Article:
Ben Dickson is the founder of TechTalks. He writes regularly about business, technology and politics. Follow him on Twitter and Facebook Ben Dickson is the founder of TechTalks. He writes regularly about business, technology and politics. Follow him on Twitter and Facebook
This article is part of our reviews of AI research papers, a series of posts that explore the latest findings in artificial intelligence.
Deep learning can help discover mathematical relations that evade human scientists, a recent paper by researchers at DeepMind shows. Like many things coming from the Alphabet-owned artificial intelligence lab, the paper, which is titled “Advancing mathematics by guiding human intuition with AI,” has received much attention from science and tech media.
Some mathematicians and computer scientists have lauded DeepMind’s efforts and the findings in the paper as breakthroughs. Others are more skeptical and believe that the use of deep learning in mathematics might have been overstated in the paper and its coverage in popular press.
The results are nonetheless fascinating and can expand the toolbox of scientists in discovering and proving mathematical theorems.
A framework for mathematical discovery with machine learning
In their paper, the scientists at DeepMind suggest that AI can be used to “assist in the discovery of theorems and conjectures at the forefront of mathematical research.” They propose a “framework for augmenting the standard mathematician’s toolkit with powerful pattern recognition and interpretation methods from machine learning.”
Mathematicians start by making a hypothesis about the relation between two mathematical objects. To verify the hypothesis, they use computer programs to generate data for both types of objects. Next, a supervised machine learning model algorithm crunches the numbers and tries to tune its parameters that map one type of object to the other.
“The key contributions of machine learning in this regression process are the broad set of possible nonlinear functions that can be learned given a sufficient amount of data,” the researchers write.
If the trained model performs better than random guessing, then it might indicate that there is indeed a discoverable relation between the two mathematical objects. Using various machine learning techniques, the researchers can find the data points that are more relevant to the problem, reform their hypothesis, generate new data, and train new models. By repeating these steps, they can narrow down the set of plausible conjectures and speed their way toward a final solution.
DeepMind’s scientists describe the framework as a “test bed for intuition” that can quickly verify “whether an intuition about the relationship between two quantities may be worth pursuing” and provide guidance as to how they may be related.
Using this framework, the DeepMind researchers used deep learning to reach “two fundamental new discoveries, one in topology and another in representation theory.”
An interesting aspect of the work was that it did not require the huge amount of compute power that has become a mainstay of DeepMind’s research. According to the paper, the deep learning models used in both discoveries can be trained “within several hours on a machine with a single graphics processing unit.”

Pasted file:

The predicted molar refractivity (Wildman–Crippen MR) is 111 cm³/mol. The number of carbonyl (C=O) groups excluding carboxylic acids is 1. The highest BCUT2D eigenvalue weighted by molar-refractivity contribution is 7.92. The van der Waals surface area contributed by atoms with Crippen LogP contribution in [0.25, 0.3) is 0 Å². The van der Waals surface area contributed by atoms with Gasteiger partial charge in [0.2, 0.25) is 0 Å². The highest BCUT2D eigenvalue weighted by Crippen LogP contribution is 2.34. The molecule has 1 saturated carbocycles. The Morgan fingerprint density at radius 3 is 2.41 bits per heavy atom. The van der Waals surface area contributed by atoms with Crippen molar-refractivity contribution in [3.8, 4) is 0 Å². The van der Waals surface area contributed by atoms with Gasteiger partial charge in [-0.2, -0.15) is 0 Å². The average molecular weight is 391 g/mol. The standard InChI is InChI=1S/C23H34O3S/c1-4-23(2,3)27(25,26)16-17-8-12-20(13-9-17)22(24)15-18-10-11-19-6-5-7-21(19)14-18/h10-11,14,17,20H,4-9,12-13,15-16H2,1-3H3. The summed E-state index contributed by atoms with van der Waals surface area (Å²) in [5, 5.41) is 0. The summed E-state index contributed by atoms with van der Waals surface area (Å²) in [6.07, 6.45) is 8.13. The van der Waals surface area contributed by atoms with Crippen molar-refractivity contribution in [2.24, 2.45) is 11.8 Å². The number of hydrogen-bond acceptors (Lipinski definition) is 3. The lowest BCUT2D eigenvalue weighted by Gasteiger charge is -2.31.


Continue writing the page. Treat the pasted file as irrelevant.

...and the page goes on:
Knots and representations
Knots are closed loops in dimensional space that can be defined in various ways. They become more complex as the number of their crossings grows. The researchers wanted to see whether they could use machine learning to discover a mapping between algebraic invariants and hyperbolic invariants, two fundamentally different ways of defining knots.
“Our hypothesis was that there exists an undiscovered relationship between the hyperbolic and algebraic invariants of a knot,” the researchers write.
Using the SnapPy software package, the researchers generated the “signature,” an algebraic invariant, and 12 promising hyperbolic invariants for 1.7 million knots with up to 16 crossings.
Next, they created a fully connected, feed-forward neural network with three hidden layers, each having 300 units. They trained the deep learning model to map the values of the hyperbolic invariants to the signature. Their initial model was able to predict the signature with 78 percent accuracy. Further analysis brought them to a smaller set of parameters in the hyperbolic invariants that were predictive of the signature. The researchers refined their conjecture, generated new data, retrained their models, and reached a final theorem.
The researchers describe the theorem as “one of the first results that connect the algebraic and geometric invariants of knots and has various interesting applications.”
“We expect that this newly discovered relationship between natural slope and signature will have many other applications in low-dimensional topology. It is surprising that a simple yet profound connection such as this has been overlooked in an area that has been extensively studied,” the researchers write.
The second result in the paper is also a mapping of two different views of symmetries, a problem that is much more complicated than knots.
In this case, they used a type of graph neural network (GNN) to find relations between Bruhat interval graph and the Kazhdan-Lusztig (KL) polynomial. One of the benefits of GNNs is that they can compute and learn graphs that are very large and hard to manage for the unaided mind. The deep learning model takes the interval graph as input and tries to predict the corresponding KL polynomial.
Again, by generating data, training DL models, and readjusting the process, the scientists were able to formulate a provable conjecture.
Reactions to DeepMind’s math AI
Speaking about DeepMind’s discovery in knot theory, Mark Brittenham, a knot theorist at the University of Nebraska–Lincoln told Nature, “The fact that the authors have proven that these invariants are related, and in a remarkably direct way, shows us that there is something very fundamental that we in the field have yet to fully understand.” Brittenham added that, in comparison to other efforts to apply machine learning to knots, DeepMind’s technique is novel in its ability to discover surprising connections.